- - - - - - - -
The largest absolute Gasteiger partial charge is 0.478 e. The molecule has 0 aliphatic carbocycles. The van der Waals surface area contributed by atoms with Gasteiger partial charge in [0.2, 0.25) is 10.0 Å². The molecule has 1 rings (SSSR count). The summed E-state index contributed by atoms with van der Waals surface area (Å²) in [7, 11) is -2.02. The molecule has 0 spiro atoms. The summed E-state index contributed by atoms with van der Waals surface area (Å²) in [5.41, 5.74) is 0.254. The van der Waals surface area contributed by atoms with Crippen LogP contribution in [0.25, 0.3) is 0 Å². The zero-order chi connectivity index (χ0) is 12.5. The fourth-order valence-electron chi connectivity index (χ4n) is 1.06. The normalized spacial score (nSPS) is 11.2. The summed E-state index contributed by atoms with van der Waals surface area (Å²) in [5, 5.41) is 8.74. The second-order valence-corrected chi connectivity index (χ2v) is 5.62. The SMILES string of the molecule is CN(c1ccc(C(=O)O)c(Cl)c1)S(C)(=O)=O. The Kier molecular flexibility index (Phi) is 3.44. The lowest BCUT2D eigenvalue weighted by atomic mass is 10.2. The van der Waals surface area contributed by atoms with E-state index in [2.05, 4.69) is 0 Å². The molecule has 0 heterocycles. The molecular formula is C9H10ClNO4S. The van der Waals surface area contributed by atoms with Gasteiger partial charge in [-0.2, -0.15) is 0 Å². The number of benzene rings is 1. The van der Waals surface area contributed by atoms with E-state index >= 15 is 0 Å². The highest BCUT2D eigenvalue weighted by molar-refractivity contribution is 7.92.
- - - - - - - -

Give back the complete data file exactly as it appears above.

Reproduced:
The largest absolute Gasteiger partial charge is 0.478 e. The molecule has 0 aliphatic carbocycles. The van der Waals surface area contributed by atoms with Gasteiger partial charge in [0.2, 0.25) is 10.0 Å². The molecule has 1 rings (SSSR count). The summed E-state index contributed by atoms with van der Waals surface area (Å²) in [7, 11) is -2.02. The molecule has 0 spiro atoms. The summed E-state index contributed by atoms with van der Waals surface area (Å²) in [5.41, 5.74) is 0.254. The van der Waals surface area contributed by atoms with Crippen LogP contribution in [0.25, 0.3) is 0 Å². The zero-order chi connectivity index (χ0) is 12.5. The fourth-order valence-electron chi connectivity index (χ4n) is 1.06. The normalized spacial score (nSPS) is 11.2. The summed E-state index contributed by atoms with van der Waals surface area (Å²) in [5, 5.41) is 8.74. The second-order valence-corrected chi connectivity index (χ2v) is 5.62. The SMILES string of the molecule is CN(c1ccc(C(=O)O)c(Cl)c1)S(C)(=O)=O. The Kier molecular flexibility index (Phi) is 3.44. The lowest BCUT2D eigenvalue weighted by atomic mass is 10.2. The van der Waals surface area contributed by atoms with E-state index in [2.05, 4.69) is 0 Å². The molecule has 0 heterocycles. The molecular formula is C9H10ClNO4S. The van der Waals surface area contributed by atoms with Gasteiger partial charge in [-0.2, -0.15) is 0 Å². The number of benzene rings is 1. The van der Waals surface area contributed by atoms with E-state index >= 15 is 0 Å². The highest BCUT2D eigenvalue weighted by molar-refractivity contribution is 7.92.